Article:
The Los Angeles Times reports that the rights to the Terminator franchise are again up for sale.

Derek Anderson and Victor Kubicek, who nabbed the science-fiction franchise in 2007 for $25 million and produced this year's Terminator Salvation, are apparently looking to sell the rights "partially or outright as several companies owned by the duo work their way through bankruptcy."

Anderson and Kubicek own Halcyon Holding Group. They recently hired the financial advisory firm FTI Capital Advisors, if the bankruptcy court approves, to "evaluate strategic alternatives," they said in a statement. Any deal for the rights would have to have an investment in, or outright sale, of said rights.

The Terminator came out in 1984 but the rights to the franchise have been sold more than any other major Hollywood film series. When the film was released, Hemdale Film Corp. (the film's production company), owned a 50% interest in the property. Director James Cameron sold the other half of the rights to producing partner and future wife Gale Anne Hurd for $1.

Carolco Pictures, which was owned by producers Mario Kassar and Andrew Vajna, then picked up Hemdale's stake in 1990 for $10 million. They subsequently released Terminator 2: Judgement Day the next year. In 1997, after Carolco filed for bankruptcy, they started a new venture, C2 Pictures. C2 then bought the rights "for $8 million and the remaining 50% from Hurd for $8 million."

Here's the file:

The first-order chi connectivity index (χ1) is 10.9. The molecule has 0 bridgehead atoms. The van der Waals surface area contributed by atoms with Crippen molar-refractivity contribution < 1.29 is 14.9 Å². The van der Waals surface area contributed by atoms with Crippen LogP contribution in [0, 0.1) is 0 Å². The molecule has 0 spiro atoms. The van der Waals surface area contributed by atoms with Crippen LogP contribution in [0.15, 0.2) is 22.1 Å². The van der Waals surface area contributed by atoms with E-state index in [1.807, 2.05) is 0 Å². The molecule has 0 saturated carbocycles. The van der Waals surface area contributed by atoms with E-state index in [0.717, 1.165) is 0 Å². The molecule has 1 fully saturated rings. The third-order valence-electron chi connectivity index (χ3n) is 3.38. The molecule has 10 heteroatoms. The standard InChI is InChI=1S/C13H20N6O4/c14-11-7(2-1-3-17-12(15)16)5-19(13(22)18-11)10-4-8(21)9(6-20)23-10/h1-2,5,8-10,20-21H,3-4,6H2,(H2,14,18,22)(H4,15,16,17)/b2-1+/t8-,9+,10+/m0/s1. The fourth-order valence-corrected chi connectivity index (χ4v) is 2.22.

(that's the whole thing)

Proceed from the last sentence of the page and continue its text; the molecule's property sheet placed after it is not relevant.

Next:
Then in 2007, Kassar and Vajna sold off their rights to newbie producers Anderson and Kubicek. Since then there have been filings, more filings and more time spent in courts.

So the big question now is will we see Terminator 5? Terminator Salvation director McG and star Christian Bale had been high on creating more stories for the franchise, but with the rights changing hands yet again this could make things tougher for that to happen. Also, it seems that the movie was something of a box office disappointment for it's studio Warner Bros.